Zhuzhi Ci 竹枝詞
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Qin as
Qin in
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Analysis History Ideo-
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Bamboo Branch Lyrics 1
Yu mode (羽音 Yuyin) 2
Zhu Zhi Ci (Zhuzhi Ci)  
  Zhu Zhi Ci as preserved in Hewen Zhuyin Qinpu3          
As a qin melody Zhu Zhi Ci (Bamboo Branch Lyrics) is preserved only in Japan.4 The lyrics themselves follow a song form said to come from a Tang dynasty folk tradition in Sichuan: the region of Chengdu, or along the Yangzi river; at least 22 lyrics in this form are preserved in the Yuefu Shiji, Folio 81, but that work does not include the present lyrics, which are anonymous. The source of the present melody, as well as of its lyrics, is not clear, but it seems generally to be thought that Jiang Xingchou brought them with him to Japan in the 1660s.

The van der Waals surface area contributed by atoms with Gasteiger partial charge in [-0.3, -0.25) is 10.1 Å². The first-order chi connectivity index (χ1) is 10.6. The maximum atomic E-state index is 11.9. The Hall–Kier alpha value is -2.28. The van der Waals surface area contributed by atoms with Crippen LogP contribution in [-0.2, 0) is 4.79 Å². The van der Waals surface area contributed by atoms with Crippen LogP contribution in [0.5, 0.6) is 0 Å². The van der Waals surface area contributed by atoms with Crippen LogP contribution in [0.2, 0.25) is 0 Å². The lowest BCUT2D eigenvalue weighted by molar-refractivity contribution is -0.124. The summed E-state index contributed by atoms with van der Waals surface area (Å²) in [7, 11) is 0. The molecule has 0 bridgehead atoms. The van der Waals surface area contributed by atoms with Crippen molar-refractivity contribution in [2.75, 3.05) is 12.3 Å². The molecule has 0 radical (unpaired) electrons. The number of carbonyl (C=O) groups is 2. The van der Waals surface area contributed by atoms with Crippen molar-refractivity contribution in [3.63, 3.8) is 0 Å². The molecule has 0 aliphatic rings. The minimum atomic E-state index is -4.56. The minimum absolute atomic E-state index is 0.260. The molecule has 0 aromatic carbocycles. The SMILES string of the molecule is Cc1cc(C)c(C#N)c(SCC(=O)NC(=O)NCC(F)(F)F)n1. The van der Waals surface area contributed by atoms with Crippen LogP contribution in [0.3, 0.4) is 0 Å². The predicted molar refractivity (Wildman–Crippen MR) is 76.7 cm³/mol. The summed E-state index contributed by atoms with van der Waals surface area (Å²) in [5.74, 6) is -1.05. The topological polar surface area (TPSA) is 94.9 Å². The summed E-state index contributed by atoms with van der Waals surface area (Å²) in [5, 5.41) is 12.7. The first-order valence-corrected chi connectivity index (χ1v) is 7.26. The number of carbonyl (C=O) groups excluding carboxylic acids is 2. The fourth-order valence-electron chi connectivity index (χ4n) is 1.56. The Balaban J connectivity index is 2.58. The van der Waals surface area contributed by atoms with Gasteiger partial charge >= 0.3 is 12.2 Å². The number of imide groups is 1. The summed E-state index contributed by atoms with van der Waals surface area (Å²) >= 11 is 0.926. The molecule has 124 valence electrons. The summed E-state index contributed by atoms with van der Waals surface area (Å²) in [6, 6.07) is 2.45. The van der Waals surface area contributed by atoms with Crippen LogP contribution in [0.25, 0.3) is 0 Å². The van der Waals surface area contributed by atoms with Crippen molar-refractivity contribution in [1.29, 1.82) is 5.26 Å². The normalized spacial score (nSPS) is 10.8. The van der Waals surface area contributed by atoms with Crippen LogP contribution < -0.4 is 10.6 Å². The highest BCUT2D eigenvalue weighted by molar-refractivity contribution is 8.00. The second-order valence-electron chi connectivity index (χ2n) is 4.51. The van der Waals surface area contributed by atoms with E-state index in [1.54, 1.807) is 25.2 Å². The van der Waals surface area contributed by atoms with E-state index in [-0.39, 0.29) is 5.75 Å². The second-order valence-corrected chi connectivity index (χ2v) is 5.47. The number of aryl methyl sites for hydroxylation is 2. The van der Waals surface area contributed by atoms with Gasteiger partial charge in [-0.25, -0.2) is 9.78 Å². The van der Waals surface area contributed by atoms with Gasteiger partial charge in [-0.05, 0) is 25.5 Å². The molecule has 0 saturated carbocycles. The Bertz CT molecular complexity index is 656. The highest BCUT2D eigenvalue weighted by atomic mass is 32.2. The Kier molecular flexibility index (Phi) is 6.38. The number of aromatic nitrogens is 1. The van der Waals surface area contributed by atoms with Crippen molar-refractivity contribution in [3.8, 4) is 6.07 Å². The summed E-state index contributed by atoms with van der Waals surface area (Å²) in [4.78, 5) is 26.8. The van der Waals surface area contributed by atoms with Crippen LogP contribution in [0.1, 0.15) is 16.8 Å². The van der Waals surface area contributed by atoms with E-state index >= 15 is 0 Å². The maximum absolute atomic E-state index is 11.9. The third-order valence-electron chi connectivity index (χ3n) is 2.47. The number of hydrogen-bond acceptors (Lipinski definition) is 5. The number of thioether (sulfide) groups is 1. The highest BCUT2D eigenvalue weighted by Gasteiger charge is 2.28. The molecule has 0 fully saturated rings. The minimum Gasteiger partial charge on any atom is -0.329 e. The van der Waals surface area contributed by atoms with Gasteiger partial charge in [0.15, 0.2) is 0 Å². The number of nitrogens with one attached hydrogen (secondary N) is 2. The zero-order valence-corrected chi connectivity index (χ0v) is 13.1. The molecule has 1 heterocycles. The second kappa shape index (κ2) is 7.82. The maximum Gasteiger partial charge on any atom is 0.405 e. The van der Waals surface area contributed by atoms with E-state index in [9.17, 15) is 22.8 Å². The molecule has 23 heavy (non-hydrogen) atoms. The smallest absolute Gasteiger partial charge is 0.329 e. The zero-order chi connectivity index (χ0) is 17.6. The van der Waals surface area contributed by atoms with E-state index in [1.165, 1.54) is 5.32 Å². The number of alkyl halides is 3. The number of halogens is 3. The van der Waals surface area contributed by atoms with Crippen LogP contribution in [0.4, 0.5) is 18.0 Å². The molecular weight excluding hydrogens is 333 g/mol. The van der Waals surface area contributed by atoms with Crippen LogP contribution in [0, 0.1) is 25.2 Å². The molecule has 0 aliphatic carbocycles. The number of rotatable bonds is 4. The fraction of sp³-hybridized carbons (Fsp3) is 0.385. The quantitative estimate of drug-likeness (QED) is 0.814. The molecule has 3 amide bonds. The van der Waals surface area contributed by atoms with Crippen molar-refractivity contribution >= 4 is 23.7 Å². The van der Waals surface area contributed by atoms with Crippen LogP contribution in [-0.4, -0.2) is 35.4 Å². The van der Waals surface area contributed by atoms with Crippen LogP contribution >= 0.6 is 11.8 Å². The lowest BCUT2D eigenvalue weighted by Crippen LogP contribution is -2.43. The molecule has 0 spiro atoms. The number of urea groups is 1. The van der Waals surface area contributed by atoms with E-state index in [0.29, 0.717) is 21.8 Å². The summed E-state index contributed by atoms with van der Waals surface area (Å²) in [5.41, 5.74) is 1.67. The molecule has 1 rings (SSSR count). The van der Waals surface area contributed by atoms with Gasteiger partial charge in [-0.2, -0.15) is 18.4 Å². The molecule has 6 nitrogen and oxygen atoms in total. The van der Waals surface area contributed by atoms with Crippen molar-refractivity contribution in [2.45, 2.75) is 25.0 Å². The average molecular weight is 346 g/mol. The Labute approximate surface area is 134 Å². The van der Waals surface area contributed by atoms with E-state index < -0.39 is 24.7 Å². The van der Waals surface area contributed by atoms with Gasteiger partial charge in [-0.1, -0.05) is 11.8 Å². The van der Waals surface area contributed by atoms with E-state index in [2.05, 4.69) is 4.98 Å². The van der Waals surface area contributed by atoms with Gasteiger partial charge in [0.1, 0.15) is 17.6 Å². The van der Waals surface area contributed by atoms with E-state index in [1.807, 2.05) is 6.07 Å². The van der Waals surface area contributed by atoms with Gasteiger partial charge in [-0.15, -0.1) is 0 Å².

The opening four notes here are the same as those of Yi Wangsun (XII/215) except that in most editions of the Yi Wangsun the first two clusters are played in harmonics. Doing the same for Zhu Zhi Ci would provide a more easily singable note sequence, but none of the surviving Zhu Zhi Ci does this.

Nevertheless, the connection or comparison between Zhu Zhi Ci and Yi Wangsun is also interesting because of their relative structures (絕句 jueju? 詞 ci?5).

In the reconstruction of Yi Wangsun an effort was made to treat that 3-character variant on the jueju form not as a separate line but as an extension of the third line; in the third line the note values can be changed so that the 10 characters fit into the four bars per line structure. Likewise, with the Zhu Zhi Ci melody, it is possible to repeat the last three characters of the third line in such a way as the overall rhythm is similar to that of the adjusted Yi Wang Sun.